A Foolproof 3 Part Plan for Building Stakeholder Agreement
A New Perspective on Stakeholder Consensus
The picture of buyer consensus now has a new dimension. Previously, sales professionals had to build consensus by convincing each stakeholder of the solution’s value. Today, this challenge has intensified because each buyer must be convinced of more than value. They must be convinced that the solution satisfies three additional distinct qualifications which are the conceptual, transitional, and financial aspects of the solution.
The importance of these three aspects illustrates the pragmatic approach stakeholders are taking today when considering a purchase.
The solution must represent value that is beyond the theoretical. The solution needs to fit the customer’s future vision in a way that feels real. Often, the value of a solution is presented in a hypothetical context that ignores the disorder, uncertainty, and volatility of the real world. By addressing the conceptual, transitional, and financial dimensions of the solution the sales professional is helping the customer see how the product or service will create results in the complex setting of their business.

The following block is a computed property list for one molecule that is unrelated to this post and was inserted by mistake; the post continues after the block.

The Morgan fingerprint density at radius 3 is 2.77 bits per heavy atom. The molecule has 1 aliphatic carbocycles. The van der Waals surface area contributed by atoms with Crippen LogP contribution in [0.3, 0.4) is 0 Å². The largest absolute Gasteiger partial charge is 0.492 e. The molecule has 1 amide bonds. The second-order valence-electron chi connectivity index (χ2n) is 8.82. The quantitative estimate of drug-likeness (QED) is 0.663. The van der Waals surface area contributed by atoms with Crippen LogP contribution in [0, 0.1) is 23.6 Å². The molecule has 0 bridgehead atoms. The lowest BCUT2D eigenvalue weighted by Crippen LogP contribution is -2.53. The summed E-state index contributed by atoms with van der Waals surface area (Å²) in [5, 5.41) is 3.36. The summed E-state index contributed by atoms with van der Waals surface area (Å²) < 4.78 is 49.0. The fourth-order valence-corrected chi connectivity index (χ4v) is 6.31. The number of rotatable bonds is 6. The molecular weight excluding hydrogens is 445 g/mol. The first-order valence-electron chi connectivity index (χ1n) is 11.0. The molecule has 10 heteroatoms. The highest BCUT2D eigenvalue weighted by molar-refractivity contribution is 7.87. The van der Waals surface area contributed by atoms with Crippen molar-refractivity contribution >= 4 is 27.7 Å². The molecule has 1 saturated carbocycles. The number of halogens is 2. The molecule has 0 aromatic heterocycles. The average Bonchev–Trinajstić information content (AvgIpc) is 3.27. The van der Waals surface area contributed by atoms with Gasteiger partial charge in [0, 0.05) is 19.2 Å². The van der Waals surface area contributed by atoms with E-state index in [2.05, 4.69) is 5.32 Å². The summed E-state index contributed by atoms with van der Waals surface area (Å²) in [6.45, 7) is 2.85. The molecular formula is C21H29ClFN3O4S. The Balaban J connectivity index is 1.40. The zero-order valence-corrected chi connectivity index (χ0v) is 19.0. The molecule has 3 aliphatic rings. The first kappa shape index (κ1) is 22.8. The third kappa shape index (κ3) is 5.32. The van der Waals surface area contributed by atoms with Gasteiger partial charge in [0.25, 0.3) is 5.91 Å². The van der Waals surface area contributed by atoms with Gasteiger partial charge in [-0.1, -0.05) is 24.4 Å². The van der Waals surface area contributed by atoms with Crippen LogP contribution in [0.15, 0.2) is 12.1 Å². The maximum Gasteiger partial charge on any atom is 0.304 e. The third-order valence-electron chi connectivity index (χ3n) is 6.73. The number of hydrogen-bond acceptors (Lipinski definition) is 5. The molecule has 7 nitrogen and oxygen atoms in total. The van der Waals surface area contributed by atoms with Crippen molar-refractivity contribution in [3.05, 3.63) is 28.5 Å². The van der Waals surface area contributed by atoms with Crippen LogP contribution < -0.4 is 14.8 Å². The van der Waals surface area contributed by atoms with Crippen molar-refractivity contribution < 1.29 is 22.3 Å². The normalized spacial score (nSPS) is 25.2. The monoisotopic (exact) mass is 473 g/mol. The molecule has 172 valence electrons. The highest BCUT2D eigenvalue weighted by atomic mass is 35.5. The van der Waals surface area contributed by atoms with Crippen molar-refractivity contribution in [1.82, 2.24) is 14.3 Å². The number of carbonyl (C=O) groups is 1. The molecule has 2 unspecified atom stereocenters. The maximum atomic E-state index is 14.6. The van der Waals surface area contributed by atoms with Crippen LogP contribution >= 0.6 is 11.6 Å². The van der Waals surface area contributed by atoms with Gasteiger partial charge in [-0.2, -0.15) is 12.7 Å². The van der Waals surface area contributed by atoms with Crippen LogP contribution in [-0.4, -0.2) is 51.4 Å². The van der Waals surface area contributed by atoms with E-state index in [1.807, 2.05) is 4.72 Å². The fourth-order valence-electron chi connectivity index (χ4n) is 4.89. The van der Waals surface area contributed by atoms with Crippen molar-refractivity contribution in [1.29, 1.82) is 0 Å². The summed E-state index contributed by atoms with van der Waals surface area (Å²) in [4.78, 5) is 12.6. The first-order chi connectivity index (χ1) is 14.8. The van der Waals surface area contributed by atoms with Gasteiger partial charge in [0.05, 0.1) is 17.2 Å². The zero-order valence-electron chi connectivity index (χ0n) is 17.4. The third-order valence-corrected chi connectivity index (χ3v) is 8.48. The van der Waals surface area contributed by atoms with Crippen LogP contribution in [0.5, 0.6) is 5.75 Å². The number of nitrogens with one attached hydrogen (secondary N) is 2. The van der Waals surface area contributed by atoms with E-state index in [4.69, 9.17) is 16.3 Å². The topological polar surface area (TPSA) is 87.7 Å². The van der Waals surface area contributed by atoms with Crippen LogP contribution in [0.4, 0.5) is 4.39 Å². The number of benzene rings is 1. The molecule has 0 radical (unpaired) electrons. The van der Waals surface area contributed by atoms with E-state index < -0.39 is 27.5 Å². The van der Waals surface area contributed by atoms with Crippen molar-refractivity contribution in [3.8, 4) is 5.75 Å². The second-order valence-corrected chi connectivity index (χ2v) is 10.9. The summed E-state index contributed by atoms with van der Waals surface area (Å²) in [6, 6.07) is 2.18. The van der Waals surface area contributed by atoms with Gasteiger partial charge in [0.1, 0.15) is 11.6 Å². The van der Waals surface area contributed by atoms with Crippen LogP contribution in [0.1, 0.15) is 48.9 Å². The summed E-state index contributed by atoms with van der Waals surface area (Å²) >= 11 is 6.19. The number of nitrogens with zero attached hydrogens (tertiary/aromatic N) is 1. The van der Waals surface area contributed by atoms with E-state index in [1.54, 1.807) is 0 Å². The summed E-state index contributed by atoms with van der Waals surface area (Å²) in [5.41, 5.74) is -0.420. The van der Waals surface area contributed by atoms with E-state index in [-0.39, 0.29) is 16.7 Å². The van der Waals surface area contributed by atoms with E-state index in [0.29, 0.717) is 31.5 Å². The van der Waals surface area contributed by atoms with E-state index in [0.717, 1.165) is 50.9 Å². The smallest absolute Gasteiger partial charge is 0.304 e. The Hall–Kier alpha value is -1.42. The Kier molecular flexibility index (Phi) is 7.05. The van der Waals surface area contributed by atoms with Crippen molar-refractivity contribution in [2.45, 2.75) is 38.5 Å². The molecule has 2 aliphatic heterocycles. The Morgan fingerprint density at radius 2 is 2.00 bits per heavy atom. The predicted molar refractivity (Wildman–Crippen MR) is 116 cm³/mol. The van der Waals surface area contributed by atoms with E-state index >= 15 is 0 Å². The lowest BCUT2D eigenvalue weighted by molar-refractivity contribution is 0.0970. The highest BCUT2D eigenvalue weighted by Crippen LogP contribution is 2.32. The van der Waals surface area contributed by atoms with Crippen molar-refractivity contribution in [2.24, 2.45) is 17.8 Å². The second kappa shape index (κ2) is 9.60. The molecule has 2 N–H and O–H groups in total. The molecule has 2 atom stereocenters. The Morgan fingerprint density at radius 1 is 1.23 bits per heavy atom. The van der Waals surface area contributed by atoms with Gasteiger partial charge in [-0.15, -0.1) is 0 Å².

This renewed focus on the “realness” of value is the result of more stakeholders acknowledging that many more factors influence the success of their business than ever before. Business leaders have always known that many forces – both internal and external – exert control. What is new is the understanding that these forces are greater in number than previously realized. The result: stakeholders need value that is not just on paper, but that is in practice.
Here, we provide a clear, three-part framework sales professionals can use to drive stakeholder consensus across the conceptual, transitional, and financial dimensions of the solution.
1. The Conceptual Aspects of the Solution
When driving consensus around the conceptual aspects of the solution, the sales professional is helping the buyer develop confidence in the solution’s ability to address their core needs and challenges.
Building the conceptual case is more difficult than it sounds because it consists of many parts.
The sales professional
must help the buyers address questions like, “what is the risk if we do nothing?” They must also help the stakeholder
develop consensus around their solution requirements and the reasons for those requirements. Even the partnership
with the sales professional is part of the conceptual aspect of the sale because the relationship is important during
solution implementation and support.